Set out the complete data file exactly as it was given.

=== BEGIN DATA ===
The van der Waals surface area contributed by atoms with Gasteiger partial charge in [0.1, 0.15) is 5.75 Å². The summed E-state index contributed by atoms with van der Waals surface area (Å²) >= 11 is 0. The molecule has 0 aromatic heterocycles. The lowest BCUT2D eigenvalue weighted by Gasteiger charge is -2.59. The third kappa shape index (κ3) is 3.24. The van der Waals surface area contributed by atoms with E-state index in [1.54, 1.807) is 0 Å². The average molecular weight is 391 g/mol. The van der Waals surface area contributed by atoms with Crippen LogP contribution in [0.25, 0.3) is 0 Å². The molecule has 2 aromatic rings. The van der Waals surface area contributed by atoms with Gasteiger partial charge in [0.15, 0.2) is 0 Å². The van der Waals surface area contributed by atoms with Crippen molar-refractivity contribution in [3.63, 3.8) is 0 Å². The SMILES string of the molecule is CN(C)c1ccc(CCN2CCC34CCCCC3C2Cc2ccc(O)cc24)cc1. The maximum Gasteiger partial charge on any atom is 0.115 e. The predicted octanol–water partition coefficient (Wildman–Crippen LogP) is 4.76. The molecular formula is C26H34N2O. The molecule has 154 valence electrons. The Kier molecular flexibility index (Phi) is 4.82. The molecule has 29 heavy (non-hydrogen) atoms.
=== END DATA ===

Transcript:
The van der Waals surface area contributed by atoms with Gasteiger partial charge in [0.1, 0.15) is 5.75 Å². The summed E-state index contributed by atoms with van der Waals surface area (Å²) >= 11 is 0. The molecule has 0 aromatic heterocycles. The lowest BCUT2D eigenvalue weighted by Gasteiger charge is -2.59. The third kappa shape index (κ3) is 3.24. The van der Waals surface area contributed by atoms with E-state index in [1.54, 1.807) is 0 Å². The average molecular weight is 391 g/mol. The van der Waals surface area contributed by atoms with Crippen LogP contribution in [0.25, 0.3) is 0 Å². The molecule has 2 aromatic rings. The van der Waals surface area contributed by atoms with Gasteiger partial charge in [0.15, 0.2) is 0 Å². The van der Waals surface area contributed by atoms with Crippen molar-refractivity contribution in [3.63, 3.8) is 0 Å². The SMILES string of the molecule is CN(C)c1ccc(CCN2CCC34CCCCC3C2Cc2ccc(O)cc24)cc1. The maximum Gasteiger partial charge on any atom is 0.115 e. The predicted octanol–water partition coefficient (Wildman–Crippen LogP) is 4.76. The molecular formula is C26H34N2O. The molecule has 154 valence electrons. The Kier molecular flexibility index (Phi) is 4.82. The molecule has 29 heavy (non-hydrogen) atoms.